About the Program
The Kansas Local Bridge Evaluation Program is a special initiative being led by the Kansas Department of Transportation (KDOT) to bring local route bridges’ inspection records up to the prescribed minimum standards for bridges on city and county roads. The four-year program will evaluate each of the more than 20,000 locally-owned bridges across the state. This effort is necessary for Kansas to remain eligible for federal aid bridge funds.
This initiative comes after a 2007 and 2008 review of the National Bridge Inspection Standards (NBIS) program in Kansas by the Federal Highway Association (FHWA) where FHWA found Kansas was not in compliance with standards for documenting scour critical and fracture critical bridge inspection and analyses in the state. Through a negotiated agreement, a unique multi-phase initiative was developed to address shortcomings. The initial phase was completed in 2010. Phase 1 confirmed select inventory data of all the bridges within the state, gathered information about bridge locations, types and existing action plans for the bridges, and began the evaluation of each bridge for susceptibility to damage caused by river flow.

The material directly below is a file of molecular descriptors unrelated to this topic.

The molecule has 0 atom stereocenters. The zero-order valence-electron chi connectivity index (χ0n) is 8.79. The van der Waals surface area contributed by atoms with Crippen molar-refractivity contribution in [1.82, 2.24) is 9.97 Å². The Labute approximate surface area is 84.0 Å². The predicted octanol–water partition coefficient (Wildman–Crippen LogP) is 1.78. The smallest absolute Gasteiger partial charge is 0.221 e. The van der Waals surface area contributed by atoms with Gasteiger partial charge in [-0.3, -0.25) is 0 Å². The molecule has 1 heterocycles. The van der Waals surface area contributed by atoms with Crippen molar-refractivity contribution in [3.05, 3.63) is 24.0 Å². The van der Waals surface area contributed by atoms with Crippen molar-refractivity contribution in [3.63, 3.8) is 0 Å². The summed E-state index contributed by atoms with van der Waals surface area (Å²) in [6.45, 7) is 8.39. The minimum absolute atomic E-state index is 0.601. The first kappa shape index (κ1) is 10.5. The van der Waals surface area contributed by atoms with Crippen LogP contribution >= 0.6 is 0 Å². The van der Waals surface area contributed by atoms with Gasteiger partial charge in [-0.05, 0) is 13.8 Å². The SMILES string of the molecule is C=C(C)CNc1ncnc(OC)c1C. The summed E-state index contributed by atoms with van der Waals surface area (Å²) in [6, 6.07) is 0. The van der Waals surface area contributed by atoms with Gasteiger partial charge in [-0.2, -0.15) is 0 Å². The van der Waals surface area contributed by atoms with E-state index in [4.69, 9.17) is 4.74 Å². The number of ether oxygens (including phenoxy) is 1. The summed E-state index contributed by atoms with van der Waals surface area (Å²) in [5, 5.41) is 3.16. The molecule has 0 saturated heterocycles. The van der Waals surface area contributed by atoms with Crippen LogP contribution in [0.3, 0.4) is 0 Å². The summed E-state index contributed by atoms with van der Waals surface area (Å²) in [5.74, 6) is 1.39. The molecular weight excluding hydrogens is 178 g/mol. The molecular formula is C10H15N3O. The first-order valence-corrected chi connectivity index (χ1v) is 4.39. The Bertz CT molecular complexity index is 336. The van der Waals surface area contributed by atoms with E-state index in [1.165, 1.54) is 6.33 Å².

Phase 2, called the Kansas Local Bridge Evaluation Program will involve conducting (a) analyses of bridges over water features to determine whether they are in danger of being damaged or washed out due to the forces of waterways (scour critical evaluation) and (b) fracture critical inspections and load rating analyses to determine whether a bridge is of a type and physical condition making it susceptible to possible collapse in its current condition and arrangement. This phase is being financed from the FHWA’s annual allocation to the State of Kansas for bridge maintenance, repair and construction. Over the course of the next four years, about $20 million of the total $180 million allocation will be used for the bridge evaluation program.
The bridge evaluation program is not to be confused with the biennial inspection program currently in place for bridges on city and county roads; the NBIS requirements have not changed. Instead, the work now being conducted by a team of six engineering consulting firms working in support of KDOT will form the foundation for the future of the biennial inspection program. By using the consultant team, KDOT will be able to focus on those structures posing the greatest risk and achieve economies of scale, saving money in the long run.
Further, it is anticipated that the process will be uniform and consistent; information will be readily stored; and appropriate documentation of scour-related concerns will be prepared for those bridges needing them. These analyses will serve as the foundation for future NBIS biennial inspections, with every reasonable effort taken to see that each of the more than 20,000 bridges receives equal consideration.